Confronting a Non-Confrontational Leader

What do you do when your leader won’t confront reality? And by reality, I specifically mean underperforming team members.

Rams Butting Heads - Confronting Your Leader

Four Steps to Confronting a Non-Confrontational Leader (Click to Tweet)




I recently wrote about this from the leader’s perspective in a post entitled, Cut the Slack. In in I wrote:

Cutting people slack is code for “do nothing about it.” Cutting your team slack is a failure of leadership. Doing nothing is never an option.

One reader, Steve Pate, had a great question in the comments:

Alright then what do you do when you’re not the “leader” and you watch your boss do this all the time with other team members for the sake of “feelings”?

Behold the Non-Confrontational Leader.

The answer to Steve’s question is that you must confront your leader. Yes, you.

For leaders and non-leaders alike did that just cause you to throw up a little in your mouth? In most organizations, confronting your leader rarely turns out pretty. I’ve done it the right way and the wrong way and along the way, I’ve learned how to do it.

Four Steps to Confronting a Non-Confrontational Leader




Note: Pick a different wording if “confront your leader” is too intimidating or conjures up images of finger-pointing, stomping feet, or you explaining to your spouse why you are no longer employed.

  1. Frame the conversation as a learning opportunity. Your entire objective should be to learn how your leader approaches specific situations. Ask to understand (that is why you normally ask questions, right?). Consider these two opening questions:
Question One: “Why do you always let Joe get away with being late?” (For the full effect, it helps to read that out loud with a nasally, whiny voice while throwing a mini-tantrum)
Question Two: “As a leader, how do you promote team members being on time?”
  • Seek to understand.
  • Avoid accusations.
  • Ask the right questions.
  • Make your question a genuine one, not a passive-aggressive way to get to your point.
  1. Assume you don’t know the answer. Maybe you really do know the answer…that your boss is best friends with Joe and lets him get away with everything. Or maybe it’s because Joe has a sick child who has a doctor’s appointment every Tuesday at 7:00 A.M. that sometimes runs long. By remaining curious and seeking to understand, the truth you are looking for might be revealed.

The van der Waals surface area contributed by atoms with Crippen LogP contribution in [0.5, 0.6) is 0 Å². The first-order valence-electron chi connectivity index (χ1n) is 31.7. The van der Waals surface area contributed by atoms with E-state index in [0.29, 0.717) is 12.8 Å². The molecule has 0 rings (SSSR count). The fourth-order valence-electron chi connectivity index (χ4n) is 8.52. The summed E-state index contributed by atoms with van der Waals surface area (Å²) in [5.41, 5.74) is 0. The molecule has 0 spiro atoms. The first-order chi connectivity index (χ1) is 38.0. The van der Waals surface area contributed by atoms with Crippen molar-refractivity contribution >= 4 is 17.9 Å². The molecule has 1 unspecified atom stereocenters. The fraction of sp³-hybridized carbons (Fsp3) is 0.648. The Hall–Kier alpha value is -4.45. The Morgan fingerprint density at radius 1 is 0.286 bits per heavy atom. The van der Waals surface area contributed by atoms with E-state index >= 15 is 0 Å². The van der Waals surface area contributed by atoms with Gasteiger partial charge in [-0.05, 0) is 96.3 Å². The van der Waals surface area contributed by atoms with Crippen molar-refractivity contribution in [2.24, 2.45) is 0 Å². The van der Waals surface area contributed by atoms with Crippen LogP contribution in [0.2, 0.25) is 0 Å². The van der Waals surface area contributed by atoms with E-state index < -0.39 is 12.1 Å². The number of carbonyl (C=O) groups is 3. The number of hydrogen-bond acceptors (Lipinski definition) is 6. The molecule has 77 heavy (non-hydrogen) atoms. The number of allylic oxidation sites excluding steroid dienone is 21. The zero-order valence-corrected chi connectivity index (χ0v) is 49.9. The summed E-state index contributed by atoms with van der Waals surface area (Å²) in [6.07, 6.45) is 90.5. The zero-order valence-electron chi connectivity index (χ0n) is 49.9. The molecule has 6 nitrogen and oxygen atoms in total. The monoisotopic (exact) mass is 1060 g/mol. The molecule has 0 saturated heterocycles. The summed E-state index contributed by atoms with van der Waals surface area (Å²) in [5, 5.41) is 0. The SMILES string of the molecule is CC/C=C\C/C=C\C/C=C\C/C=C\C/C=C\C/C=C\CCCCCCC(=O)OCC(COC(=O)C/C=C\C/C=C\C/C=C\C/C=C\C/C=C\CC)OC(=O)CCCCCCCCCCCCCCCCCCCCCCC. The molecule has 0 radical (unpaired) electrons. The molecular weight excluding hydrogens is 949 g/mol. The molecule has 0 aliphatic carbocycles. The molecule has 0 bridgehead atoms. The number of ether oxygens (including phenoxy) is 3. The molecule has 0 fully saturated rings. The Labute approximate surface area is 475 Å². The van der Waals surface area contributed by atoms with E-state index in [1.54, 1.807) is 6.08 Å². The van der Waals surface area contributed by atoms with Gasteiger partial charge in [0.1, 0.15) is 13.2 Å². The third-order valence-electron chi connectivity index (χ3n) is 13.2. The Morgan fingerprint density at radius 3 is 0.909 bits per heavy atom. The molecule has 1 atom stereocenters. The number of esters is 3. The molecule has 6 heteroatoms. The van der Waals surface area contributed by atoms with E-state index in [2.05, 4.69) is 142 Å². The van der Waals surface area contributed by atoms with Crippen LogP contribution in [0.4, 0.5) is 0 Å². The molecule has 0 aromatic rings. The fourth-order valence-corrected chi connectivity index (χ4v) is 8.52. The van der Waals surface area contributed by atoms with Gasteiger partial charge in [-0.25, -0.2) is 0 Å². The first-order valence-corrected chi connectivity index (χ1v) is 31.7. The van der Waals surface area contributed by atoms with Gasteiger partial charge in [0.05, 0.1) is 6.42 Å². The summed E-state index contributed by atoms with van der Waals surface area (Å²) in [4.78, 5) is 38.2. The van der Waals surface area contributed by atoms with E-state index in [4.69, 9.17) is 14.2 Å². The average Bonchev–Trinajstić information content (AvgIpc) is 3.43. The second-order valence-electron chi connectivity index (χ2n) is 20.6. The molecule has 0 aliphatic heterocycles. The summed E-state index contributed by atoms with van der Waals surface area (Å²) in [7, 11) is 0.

2. Allow solutions to present themselves. In the case of Joe’s tardiness, as your leader explains things, you might state that you never knew that about his child, and that others have wondered about his tardiness. Your boss might then realize his folly and share the information with the team. Now everyone will understand. Your leader is no longer a non-confrontational weakling playing favorites. He is a caring leader, willing to adjust to team members’ circumstances.
  3. When this fails, move on…for now. Sometimes, this approach does not work. Your leader answers vaguely…or poorly. Sometimes, nothing positive will come out of this approach. So, there are next steps, but those are for another time. For now, thank him for his time and move on. Take some time to think about the conversation. What could you have done or said differently? Then start the process over.

You should try this approach at least two or three times before you move on to the next steps, which I will share at a later date. Make sure to subscribe to my RSS feed or get posts via email (and get my free book as a bonus) so you don’t miss it.

Have you ever had to confront a non-confrontational leader? What tips do you have for Steve?




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